Designer debacles and other misdemeanors

In the last issue of Nature, a news feature and research highlight look at two recent high-profile paper retractions. The two papers by biochemist Homme Hellinga delt with rational enzyme design. A second group couldn't reproduce the results, ultimately leading to the paper retractions. Then a third group was able to demonstrate that rational enzyme design is indeed possible.

The research highlight looks at the troubles of the second reseach group led by John Richard. He wasted a lot of time and money trying to reproduce Hellinga's findings and in the end did not gain anything.

Non-reproducible work is a common problem in research, and papers containing this questionable work are rarely retracted. I would guess that most of the time this is unintentional. John P. A. Ioannidis explains this in an PLoS Medicine essay: Why most published research findings are false.

Sometimes the reasons behind non-reproducible results can be calculated, and this includes drug trials in clinical medicine. Statistical Power of Negative Randomized Controlled Trials Presented at American Society for Clinical Oncology Annual Meetings found that more than half of these randomized controlled trials that showed no benefit for a new treatment did not have enough patients to detect even a medium-sized treatment effect.

What should we do about this? The first step is to accept the fact that a significant number of research findings you read in a paper are not reproducible. We have to be careful to start a PhD thesis or other research project based on a few exciting papers, especially when this work was done by someone else. Thinking about this, I should have taken that advice myself before starting a particular project 5 years ago.

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23 Responses to Designer debacles and other misdemeanors

  1. Cameron Neylon says:

    Ooh, was wondering when someone would bring this up. I’ve also posted on this “over here”:

  2. Martin Fenner says:

    Cameron, it is interesting that your post focusses on a different aspect, i.e. all raw data should be made available. But I still think that non-reproducible research is very common.

  3. Cameron Neylon says:

    Absolutely, but providing the raw data makes it easier to figure out why you can’t reproduce something or at least what the parameters are. I think this is a problem with the modern obsession with peer review, this notion that its about making sure the paper is ‘right’. What peer review can do is make a reasonable decision about whether the data provided supports the claims made.
    I seem to have spent a lot of the last few years discovering things that didn’t work because of the wrong water, the wrong buffer, the wrong supplier, or the wrong brand of tube!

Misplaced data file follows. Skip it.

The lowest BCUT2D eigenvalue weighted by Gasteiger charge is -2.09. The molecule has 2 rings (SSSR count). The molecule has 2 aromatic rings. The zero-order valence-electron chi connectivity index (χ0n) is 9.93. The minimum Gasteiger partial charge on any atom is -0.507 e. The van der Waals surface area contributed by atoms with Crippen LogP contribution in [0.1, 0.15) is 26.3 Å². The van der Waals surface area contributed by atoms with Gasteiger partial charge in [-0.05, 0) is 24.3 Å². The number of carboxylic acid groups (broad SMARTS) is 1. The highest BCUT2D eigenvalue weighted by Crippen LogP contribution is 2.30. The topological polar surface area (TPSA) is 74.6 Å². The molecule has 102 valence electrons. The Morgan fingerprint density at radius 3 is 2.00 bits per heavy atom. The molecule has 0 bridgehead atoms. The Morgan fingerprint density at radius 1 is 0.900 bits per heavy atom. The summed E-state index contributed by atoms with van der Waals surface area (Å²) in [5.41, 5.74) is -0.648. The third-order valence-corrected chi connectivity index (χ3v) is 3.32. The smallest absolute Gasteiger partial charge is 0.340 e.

4. Martin Fenner says:

    “Minimum Information About a Microarray Experiment”: (MIAME) would be one example of a standard to provide not only the raw data, but also annotations and experimental design. Microarray data should be deposited in public databases such as “Gene Expression Omnibus”: Most journals now require MIAME-compliant data and deposition in these repositories in paper submissions. The Nature announcement to follow this policy from 2002 can be found “here”:
    For many other areas of research there probably are no standard data formats, or the raw data are not available in digital form.

  5. Cameron Neylon says:

    I would go further even and say that for some types of data there _shouldn’t_ be any standard data format because it doesn’t make sense to standardise. But this doesn’t mean that the data can’t be made available in a friendly useable fashion. Even scanning lab book pages and putting them online would be a start in some cases.
    Interesting thing about MIAME and the array databases. Its not actually the raw data. We wanted for a paper recently to get at some _really_ raw microarray data (i.e. the images and/or raw uncorrected intensities) and its actually not straightforward. Re-use often comes out of left field so assumptions about what data should be deposited are often not useful. Another reason why I think it all should (but we need to sort out cataloging and minimal descriptions)

  6. Martin Fenner says:

    Cameron, we have a sort of parallel discussion, as you also wrote a “blog post”: about this topic and have started an interesting discussion. So I’m not sure where to respond.
    To me one recent trend appears to be the increasing amounts of supplementary information that is deposited together with a paper. If we encourage this trend, e.g. by thinking about standard data formats for this supplementary information, things would move in the direction you suggested. Open Notebook Science would obviously be another approach.